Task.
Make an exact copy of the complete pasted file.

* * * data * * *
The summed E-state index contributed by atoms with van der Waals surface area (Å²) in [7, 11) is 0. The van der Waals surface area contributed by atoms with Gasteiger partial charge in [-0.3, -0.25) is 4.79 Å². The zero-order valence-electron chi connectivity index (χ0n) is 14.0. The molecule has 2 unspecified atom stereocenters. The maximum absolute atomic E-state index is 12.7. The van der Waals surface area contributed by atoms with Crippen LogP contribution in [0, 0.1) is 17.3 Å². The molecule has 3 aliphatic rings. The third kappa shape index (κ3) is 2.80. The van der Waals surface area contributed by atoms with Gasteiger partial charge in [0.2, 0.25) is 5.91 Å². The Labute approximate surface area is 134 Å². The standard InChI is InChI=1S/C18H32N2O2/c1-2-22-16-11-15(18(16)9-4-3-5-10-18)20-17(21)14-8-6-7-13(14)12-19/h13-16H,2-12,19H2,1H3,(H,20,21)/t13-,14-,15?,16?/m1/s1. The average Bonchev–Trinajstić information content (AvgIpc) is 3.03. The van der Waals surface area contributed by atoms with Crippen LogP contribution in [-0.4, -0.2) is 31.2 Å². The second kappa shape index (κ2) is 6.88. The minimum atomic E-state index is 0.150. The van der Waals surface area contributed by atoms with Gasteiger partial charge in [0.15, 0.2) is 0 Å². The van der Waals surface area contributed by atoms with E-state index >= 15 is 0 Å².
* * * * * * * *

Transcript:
The summed E-state index contributed by atoms with van der Waals surface area (Å²) in [7, 11) is 0. The van der Waals surface area contributed by atoms with Gasteiger partial charge in [-0.3, -0.25) is 4.79 Å². The zero-order valence-electron chi connectivity index (χ0n) is 14.0. The molecule has 2 unspecified atom stereocenters. The maximum absolute atomic E-state index is 12.7. The van der Waals surface area contributed by atoms with Crippen LogP contribution in [0, 0.1) is 17.3 Å². The molecule has 3 aliphatic rings. The third kappa shape index (κ3) is 2.80. The van der Waals surface area contributed by atoms with Gasteiger partial charge in [0.2, 0.25) is 5.91 Å². The Labute approximate surface area is 134 Å². The standard InChI is InChI=1S/C18H32N2O2/c1-2-22-16-11-15(18(16)9-4-3-5-10-18)20-17(21)14-8-6-7-13(14)12-19/h13-16H,2-12,19H2,1H3,(H,20,21)/t13-,14-,15?,16?/m1/s1. The average Bonchev–Trinajstić information content (AvgIpc) is 3.03. The van der Waals surface area contributed by atoms with Crippen LogP contribution in [-0.4, -0.2) is 31.2 Å². The second kappa shape index (κ2) is 6.88. The minimum atomic E-state index is 0.150. The van der Waals surface area contributed by atoms with Gasteiger partial charge in [0.15, 0.2) is 0 Å². The van der Waals surface area contributed by atoms with E-state index >= 15 is 0 Å².